The Keats-Shelley House in Rome is a memorial museum dedicated to the two Romantic poets, honoring, at the same time, the contribution of plenty other figures to the cultural scene of the 19th century (the likes of Wordsworth, Elizabeth Barrett Browning, Robert Browning, Oscar Wilde, Byron). The museum was set up in the early 20th century, at the initiative of Robert Underwood Johnson, an American poet who insisted on purchasing the house in which Keats lived for several months and died in Rome.

It took 6 years (from 1903 to 1909) for the Johnson’s initiative to materialize, but the efforts eventually paid out. The Keats-Shelley Memorial Association purchased the house and opened the museum, trying to reproduce as accurately as possible the atmosphere of the period in which the poet lived here. The task had its inherent difficulties, in particular because all the fixtures were burned after the death of Keats (this was customary to do after the death of a person affected by tuberculosis). A particularly difficult moment of the museum was in World War Two, when most of the patrimony (books, personal effects, memorabilia, correspondence, and sundry artifacts) has to be hidden in view of safekeeping from the Nazi authorities (the items were moved to the Abbey of Monte Cassino, and sheltered here until the end of the war).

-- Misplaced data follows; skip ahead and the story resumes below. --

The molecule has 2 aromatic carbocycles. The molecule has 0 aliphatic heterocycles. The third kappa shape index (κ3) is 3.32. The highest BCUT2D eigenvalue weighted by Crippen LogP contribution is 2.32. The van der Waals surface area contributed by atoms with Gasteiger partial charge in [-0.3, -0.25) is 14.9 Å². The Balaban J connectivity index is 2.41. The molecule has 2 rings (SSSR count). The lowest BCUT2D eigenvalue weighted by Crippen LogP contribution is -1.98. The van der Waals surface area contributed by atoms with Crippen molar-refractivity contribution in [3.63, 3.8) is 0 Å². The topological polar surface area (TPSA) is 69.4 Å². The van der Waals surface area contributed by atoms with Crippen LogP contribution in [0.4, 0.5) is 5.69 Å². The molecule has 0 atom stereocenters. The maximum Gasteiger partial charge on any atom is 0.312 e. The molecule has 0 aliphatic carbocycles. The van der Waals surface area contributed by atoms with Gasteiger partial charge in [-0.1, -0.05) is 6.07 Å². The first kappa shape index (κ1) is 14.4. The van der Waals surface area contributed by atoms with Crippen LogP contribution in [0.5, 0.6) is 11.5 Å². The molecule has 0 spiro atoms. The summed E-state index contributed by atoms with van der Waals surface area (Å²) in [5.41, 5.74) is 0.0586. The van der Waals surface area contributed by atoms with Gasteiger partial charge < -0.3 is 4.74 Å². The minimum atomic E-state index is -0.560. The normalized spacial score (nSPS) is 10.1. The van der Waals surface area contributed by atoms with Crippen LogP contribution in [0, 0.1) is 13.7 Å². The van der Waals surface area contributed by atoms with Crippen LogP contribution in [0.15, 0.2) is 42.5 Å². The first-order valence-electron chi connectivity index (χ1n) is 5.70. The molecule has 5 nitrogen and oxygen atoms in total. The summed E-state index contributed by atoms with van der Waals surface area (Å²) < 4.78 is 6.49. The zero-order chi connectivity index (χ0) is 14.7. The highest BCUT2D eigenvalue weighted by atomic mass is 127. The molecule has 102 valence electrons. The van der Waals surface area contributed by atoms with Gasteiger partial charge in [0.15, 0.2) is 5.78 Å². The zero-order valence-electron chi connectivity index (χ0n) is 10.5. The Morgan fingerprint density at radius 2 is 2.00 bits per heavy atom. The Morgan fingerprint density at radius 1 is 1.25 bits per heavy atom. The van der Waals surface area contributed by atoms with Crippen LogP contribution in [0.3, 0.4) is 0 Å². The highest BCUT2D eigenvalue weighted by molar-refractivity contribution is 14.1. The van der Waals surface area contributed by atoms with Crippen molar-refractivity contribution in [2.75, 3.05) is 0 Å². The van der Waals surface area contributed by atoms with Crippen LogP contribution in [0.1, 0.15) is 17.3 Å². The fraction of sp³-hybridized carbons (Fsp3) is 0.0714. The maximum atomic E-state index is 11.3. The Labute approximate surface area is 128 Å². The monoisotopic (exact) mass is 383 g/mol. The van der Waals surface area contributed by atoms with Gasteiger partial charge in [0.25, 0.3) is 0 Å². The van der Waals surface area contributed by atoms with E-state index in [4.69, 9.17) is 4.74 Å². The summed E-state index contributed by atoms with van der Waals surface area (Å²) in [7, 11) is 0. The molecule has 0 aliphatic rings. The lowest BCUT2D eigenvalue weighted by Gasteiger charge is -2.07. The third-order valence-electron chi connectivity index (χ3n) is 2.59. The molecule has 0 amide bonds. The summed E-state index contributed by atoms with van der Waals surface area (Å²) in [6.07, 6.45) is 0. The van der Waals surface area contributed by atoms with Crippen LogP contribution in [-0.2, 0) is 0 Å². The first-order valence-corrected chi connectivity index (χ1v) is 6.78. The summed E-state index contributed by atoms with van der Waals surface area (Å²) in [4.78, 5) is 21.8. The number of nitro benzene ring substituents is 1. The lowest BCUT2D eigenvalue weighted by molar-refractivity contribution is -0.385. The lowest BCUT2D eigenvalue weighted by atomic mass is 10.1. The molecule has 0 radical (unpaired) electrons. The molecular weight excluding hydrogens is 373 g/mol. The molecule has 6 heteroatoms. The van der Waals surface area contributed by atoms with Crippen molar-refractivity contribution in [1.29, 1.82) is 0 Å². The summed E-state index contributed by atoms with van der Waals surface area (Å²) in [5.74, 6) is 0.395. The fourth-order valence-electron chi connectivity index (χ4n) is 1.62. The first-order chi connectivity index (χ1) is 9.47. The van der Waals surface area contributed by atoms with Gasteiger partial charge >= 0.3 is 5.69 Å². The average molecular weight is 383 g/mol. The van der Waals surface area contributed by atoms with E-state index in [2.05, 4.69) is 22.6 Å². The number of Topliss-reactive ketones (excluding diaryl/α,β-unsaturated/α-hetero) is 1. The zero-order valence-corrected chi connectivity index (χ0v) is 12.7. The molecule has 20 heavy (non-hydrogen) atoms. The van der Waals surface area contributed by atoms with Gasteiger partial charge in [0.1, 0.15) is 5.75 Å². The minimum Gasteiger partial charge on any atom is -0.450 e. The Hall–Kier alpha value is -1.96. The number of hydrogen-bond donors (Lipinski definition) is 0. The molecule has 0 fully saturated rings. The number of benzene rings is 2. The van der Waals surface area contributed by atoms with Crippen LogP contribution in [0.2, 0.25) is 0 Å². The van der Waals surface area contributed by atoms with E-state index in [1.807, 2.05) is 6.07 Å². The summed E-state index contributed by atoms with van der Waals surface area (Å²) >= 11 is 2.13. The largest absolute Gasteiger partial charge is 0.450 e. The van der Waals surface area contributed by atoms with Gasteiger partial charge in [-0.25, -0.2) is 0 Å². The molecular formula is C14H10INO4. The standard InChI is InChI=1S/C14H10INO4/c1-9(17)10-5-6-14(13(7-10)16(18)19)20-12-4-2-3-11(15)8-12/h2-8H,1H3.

Located in a building situated at the foot of the Spanish Steps, in a set wonderfully isolated from the urban hustle, the Keats-Shelley House is a remarkable encounter with the traces of the immortals of literature: a miscellaneous collection of things that once belonged to the praised poets of England.

Keats-Shelley House
26, Piazza di Spagna, 00187, Rome, Italy
0039 06 6784235
[email protected]
Opening hours:
Monday to Friday: 10am to 1pm and 2pm to 6pm; Saturdays: 11am to 2pm and 3pm to 6pm